Laminar pipe flow
I want to model a laminar flow of water in a 3-D pipe. It's a basic and simple problem which has analytical solutions.
As you know for a laminar flow in a pipe in fully developed region we have:
where um is the mean velocity in each cross section and mu is the viscosity.
where uc is the maximum velocity in each cross section(center-line velocity).
My problem is here that when I want to validate my modeling by these analytical solutions, there is difference between them and numerical results.
I take the pressure drop value from fluent in each favorite cross section by defining iso-surface in fully developed region and put that value in the above formula but the result didn't match the analytical solution(um or uc).
where is my mistake?how can i know the value of mean velocity in each section?defining an iso-surface and using report surface integrals/ mass weighted average is the right way to that purpose?
Did you verify that your numerical solution has attained the fully developed state by comparing the axial velocity at multiple cross sections? Did you have a developing section or did you use periodic boundary conditions?
did you double check to make sure to use the same mu and everything else as Fluent does?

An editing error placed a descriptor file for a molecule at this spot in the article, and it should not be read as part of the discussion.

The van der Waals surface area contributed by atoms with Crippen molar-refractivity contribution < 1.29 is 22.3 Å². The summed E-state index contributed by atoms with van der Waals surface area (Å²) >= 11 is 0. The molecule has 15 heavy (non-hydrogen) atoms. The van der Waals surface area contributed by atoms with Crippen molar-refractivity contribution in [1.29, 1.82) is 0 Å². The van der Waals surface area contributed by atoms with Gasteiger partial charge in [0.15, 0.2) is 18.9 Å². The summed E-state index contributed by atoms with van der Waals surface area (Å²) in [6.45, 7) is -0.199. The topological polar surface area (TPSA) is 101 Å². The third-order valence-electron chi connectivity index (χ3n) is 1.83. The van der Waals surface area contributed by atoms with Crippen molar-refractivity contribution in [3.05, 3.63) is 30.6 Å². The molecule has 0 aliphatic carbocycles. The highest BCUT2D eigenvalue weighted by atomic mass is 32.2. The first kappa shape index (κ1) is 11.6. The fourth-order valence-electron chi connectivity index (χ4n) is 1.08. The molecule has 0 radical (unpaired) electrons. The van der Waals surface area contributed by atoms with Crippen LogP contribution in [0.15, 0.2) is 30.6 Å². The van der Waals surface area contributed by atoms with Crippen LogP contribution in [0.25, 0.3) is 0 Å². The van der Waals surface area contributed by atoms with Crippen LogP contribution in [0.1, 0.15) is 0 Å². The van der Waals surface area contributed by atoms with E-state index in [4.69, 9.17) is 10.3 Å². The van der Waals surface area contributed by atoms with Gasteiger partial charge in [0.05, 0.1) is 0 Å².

luckytran, thanks to your reply
yes by cheking the center-line velocity, I'm sure that flow is fully developed and I'm trying to validate the results in that region(Re=1500, D=10mm, L=2000mm). flow is fully developed about z=800mm and boundary conditions are in a simple form like velocity inlet for inlet zone and pressure outlet for outlet zone.
about the properties like viscosity: yes I've checked them on the same iso-surfaces and other section and fluent uses same values that i use in analytical solutions.
The value of mean velocity by defining a plane and using area weighted average is different from the mass weighted average but not equal or at least near to the analytical solution.
what should I do to take exact and correct solution?:(
The only way to recover the bulk velocity from a mass-weighted average is to take a mass-weighted average area calculation. It should be clear now why the mass-weighted average velocity is meaningless.
|All times are GMT -4. The time now is 19:10.|